I got a call from my friend Scoviah on a Thursday saying she wanted to meet me Friday to give me a wedding invitation for a wedding on that Saturday. She had been forgetting to call me.
We tried to plan for a "hand over" on Friday, but she said she was one of the "workers" of the wedding and she would be at the "saloon" all day Friday. I smiled. I wonder if they all call a hair salon a "saloon."
She was frustrated that I couldn't "pick" it, but asked hesitantly if my family would come to the wedding without an invitation in hand.
Sure, why not? Of course, I knew my kids weren't really up for a 7-hour wedding, so I let her know they probably wouldn't make it.
A 10:00am wedding on a rainy day. Should I go? Should I stay in my warm, dry home? Well, as you can imagine, I wasn't "feeling it," but I decided to go anyway.
Because of the mold growing on the walls in Doug's and my bedroom, Doug and I have both been sick for about three weeks. This day was no different. In the privacy of my home, I could walk around with Kleenex stuck up my nose, but somehow I didn't think it would be
appropriate for a wedding "look." So I went prepared.
Lots of Kleenexes.
But this time, I also went prepared in other ways that I had somehow forgone last time.
I'm a quick learner.
First; no heels. This was going to be a flip-flop wedding for me. Don't cringe, all you people in America – this is Africa.
I took water, snack foods, lipstick, pen, paper, wet wipes (I needed something to wipe the mud off my flip flop feet), toilet paper, my Bible, money, a gift, a Tide stick, my cell, camera, and hand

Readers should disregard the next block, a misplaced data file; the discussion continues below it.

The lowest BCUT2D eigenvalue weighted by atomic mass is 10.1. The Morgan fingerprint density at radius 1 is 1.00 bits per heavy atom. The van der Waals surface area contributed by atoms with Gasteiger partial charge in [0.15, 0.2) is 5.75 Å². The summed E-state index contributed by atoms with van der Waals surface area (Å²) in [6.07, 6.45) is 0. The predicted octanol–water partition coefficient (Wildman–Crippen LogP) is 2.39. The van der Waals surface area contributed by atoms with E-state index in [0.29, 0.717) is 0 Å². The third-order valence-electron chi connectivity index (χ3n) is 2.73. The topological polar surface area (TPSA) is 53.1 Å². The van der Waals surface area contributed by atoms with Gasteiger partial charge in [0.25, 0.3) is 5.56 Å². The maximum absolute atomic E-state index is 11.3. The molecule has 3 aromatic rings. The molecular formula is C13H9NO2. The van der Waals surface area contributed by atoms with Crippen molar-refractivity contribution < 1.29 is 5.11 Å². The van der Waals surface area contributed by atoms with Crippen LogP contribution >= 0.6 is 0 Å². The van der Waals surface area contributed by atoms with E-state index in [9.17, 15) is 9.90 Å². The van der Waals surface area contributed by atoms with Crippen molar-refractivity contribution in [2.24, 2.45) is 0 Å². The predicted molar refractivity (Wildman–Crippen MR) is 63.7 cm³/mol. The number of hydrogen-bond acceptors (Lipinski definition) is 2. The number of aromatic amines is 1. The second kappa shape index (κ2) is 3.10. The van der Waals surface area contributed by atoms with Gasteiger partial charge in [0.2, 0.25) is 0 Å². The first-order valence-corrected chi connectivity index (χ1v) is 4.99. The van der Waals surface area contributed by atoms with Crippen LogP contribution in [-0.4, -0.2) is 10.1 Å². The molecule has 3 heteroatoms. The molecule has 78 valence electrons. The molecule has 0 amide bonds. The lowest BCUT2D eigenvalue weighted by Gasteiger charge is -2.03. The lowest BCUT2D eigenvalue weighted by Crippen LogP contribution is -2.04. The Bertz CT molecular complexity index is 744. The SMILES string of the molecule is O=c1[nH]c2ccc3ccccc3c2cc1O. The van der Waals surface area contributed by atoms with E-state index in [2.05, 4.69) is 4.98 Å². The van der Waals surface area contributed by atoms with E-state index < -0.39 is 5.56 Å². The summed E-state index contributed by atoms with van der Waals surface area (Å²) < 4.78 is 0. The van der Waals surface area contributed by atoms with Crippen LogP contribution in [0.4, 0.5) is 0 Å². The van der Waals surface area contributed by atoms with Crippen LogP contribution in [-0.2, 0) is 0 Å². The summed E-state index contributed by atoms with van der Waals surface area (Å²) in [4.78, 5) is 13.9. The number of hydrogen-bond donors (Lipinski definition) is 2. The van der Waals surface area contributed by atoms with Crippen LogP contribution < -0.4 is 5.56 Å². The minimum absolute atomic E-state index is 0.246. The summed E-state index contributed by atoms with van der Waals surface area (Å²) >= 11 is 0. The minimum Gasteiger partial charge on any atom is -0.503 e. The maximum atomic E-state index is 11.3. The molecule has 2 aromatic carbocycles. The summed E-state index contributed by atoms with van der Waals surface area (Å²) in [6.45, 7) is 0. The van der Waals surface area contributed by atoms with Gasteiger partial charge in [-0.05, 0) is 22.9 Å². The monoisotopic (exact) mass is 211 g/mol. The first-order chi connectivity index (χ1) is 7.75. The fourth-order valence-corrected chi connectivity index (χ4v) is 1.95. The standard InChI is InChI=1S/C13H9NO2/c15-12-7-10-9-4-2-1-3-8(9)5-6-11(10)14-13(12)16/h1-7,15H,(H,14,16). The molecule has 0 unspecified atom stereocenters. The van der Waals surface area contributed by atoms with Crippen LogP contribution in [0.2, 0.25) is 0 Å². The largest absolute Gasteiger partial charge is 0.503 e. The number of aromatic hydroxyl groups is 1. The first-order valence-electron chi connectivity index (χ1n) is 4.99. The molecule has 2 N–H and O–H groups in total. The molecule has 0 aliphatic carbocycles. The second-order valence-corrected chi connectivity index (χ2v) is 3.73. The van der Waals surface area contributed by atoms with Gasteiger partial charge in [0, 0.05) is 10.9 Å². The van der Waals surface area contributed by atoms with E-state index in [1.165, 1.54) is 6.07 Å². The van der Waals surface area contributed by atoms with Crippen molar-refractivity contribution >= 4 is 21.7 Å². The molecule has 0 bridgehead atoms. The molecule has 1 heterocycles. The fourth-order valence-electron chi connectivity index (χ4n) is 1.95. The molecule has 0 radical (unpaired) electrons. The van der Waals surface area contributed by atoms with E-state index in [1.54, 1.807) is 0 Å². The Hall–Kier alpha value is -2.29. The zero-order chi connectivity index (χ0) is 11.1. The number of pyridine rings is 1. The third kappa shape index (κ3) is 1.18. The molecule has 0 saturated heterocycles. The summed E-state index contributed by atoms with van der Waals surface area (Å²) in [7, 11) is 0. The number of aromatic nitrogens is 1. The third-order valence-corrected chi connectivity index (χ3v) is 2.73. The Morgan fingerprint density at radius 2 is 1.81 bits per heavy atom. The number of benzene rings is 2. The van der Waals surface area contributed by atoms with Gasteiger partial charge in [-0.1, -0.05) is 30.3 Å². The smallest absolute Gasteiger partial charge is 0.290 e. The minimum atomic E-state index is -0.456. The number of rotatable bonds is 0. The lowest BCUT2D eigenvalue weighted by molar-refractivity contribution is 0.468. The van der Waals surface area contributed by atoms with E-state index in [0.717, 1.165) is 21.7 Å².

If you remember my last wedding, this was MUCH improvement.
I felt like a boy scout. I was so prepared. And my bag was so full, but it felt good to have all my comforts close to me.
I called a piki driver I use regularly to take me to the wedding, and I arrived fashionably late at 10:20. I was so glad I did. The bride decided she didn't need to arrive until 11:00.
As I was walking in at 10:20, the master of ceremonies was saying, "The bride and groom told me that if 7 people were in the church, we should start. And since we are five times that, let's start."
We were only about 20, but oh well. The rain delayed more people than just me.
Every bride and groom hires an MC for their wedding to entertain the crowd, provide humor, and help the couple relax at the wedding and the reception. For example, when the bride later walked in to the song "Showers of blessing," he said something corny like, "We had the
blessing of rain, and now we have the blessing of Jackline."
The female pastor walked in shortly after me, all the way up to the front, so I wasn't feeling too bad about being late.
After the master of ceremonies said we were starting, the squealing, hollering, and excitement sounds started. 10 of the 20 people in the audience at this point were all mundus. The groom works at the Anglican radio station with a lot of Germans, and they all came.
The "noise" did not come from any of us. There seemed to be a designated "screamer." I don't know if these people are paid or not. She was not dressed like she was going to a wedding. She entered the side door with about 15 neighborhood kids who just stood and stared while she hollered and waved a tree branch around.
The number of still cameras (4) and video cameras (2) was considerably less than the last wedding. And I think I only had my picture taken twice in the audience, and I was even further up front.